That's when pinto Molina, an ordained Baptist reverend, and Saboia, a Roman Catholic, got out of the car and prayed.
At 16, pinto wanted to start making her own money, so she suggested to her mother a job idea she had.
Washington told police that a man, driving an orange-colored pinto, picked her up one night in November 1988.
Back in 1988, Washington told police that a man driving an orange-colored pinto picked her up one night in November.
Still, Morales refused to grant him safe conduct on grounds that pinto stood accused of common crimes.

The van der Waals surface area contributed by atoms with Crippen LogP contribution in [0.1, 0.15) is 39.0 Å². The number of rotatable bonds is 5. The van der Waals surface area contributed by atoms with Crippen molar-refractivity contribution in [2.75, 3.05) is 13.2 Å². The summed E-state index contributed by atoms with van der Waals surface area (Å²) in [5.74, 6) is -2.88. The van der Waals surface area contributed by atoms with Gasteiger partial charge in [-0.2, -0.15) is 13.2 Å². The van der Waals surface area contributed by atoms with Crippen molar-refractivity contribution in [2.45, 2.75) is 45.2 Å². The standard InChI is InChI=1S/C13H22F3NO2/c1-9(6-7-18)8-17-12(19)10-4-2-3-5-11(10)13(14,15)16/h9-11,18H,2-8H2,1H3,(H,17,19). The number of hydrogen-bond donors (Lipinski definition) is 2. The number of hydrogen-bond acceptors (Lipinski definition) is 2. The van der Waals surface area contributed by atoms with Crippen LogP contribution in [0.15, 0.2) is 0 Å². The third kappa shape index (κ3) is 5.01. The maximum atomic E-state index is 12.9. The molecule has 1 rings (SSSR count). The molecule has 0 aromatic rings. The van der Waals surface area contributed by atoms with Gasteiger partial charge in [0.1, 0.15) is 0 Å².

He passed pinto twice, and once made a small purchase at the same stall where the Portuguese was buying lavishly.
Never had the pinto dodged his share of honest running, and this day was no exception.
Evidently pinto had not thought it necessary to search his pockets.
And the pinto, for all his courage, could not meet that handicap and beat it.
And the pinto seemed to unchain himself, as a hawk when he sails no more, but flaps for higher speed.
1860, "a horse marked black and white," from American Spanish pinto, literally "painted, spotted," from Spanish, from Vulgar Latin *pinctus, variant of Latin pictus "painted," past participle of pingere "to paint" (see paint (v.)). Pinto bean is attested from 1916, so called for its markings.